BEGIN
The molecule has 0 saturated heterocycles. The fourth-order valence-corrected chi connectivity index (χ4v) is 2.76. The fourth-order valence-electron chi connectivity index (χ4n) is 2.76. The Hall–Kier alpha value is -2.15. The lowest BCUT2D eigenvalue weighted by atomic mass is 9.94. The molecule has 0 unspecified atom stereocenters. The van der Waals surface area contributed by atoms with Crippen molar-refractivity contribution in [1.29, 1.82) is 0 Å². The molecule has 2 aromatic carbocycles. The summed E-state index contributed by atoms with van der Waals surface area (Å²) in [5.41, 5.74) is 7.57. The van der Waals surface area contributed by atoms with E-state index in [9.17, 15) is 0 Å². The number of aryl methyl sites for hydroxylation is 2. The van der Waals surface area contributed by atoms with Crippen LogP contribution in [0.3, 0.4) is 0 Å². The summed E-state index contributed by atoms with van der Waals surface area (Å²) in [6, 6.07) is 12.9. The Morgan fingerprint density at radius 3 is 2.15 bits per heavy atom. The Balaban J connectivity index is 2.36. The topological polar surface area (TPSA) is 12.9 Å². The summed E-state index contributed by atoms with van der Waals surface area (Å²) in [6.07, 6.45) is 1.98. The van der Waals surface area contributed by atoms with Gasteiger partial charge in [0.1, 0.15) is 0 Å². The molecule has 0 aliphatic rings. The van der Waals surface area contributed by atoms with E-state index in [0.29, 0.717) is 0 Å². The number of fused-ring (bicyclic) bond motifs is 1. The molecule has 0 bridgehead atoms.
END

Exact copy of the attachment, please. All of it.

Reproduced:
The molecule has 0 saturated heterocycles. The fourth-order valence-corrected chi connectivity index (χ4v) is 2.76. The fourth-order valence-electron chi connectivity index (χ4n) is 2.76. The Hall–Kier alpha value is -2.15. The lowest BCUT2D eigenvalue weighted by atomic mass is 9.94. The molecule has 0 unspecified atom stereocenters. The van der Waals surface area contributed by atoms with Crippen molar-refractivity contribution in [1.29, 1.82) is 0 Å². The molecule has 2 aromatic carbocycles. The summed E-state index contributed by atoms with van der Waals surface area (Å²) in [5.41, 5.74) is 7.57. The van der Waals surface area contributed by atoms with E-state index in [9.17, 15) is 0 Å². The number of aryl methyl sites for hydroxylation is 2. The van der Waals surface area contributed by atoms with Crippen LogP contribution in [0.3, 0.4) is 0 Å². The summed E-state index contributed by atoms with van der Waals surface area (Å²) in [6, 6.07) is 12.9. The Morgan fingerprint density at radius 3 is 2.15 bits per heavy atom. The Balaban J connectivity index is 2.36. The topological polar surface area (TPSA) is 12.9 Å². The summed E-state index contributed by atoms with van der Waals surface area (Å²) in [6.07, 6.45) is 1.98. The van der Waals surface area contributed by atoms with Gasteiger partial charge in [0.1, 0.15) is 0 Å². The molecule has 0 aliphatic rings. The van der Waals surface area contributed by atoms with E-state index in [0.29, 0.717) is 0 Å². The number of fused-ring (bicyclic) bond motifs is 1. The molecule has 0 bridgehead atoms.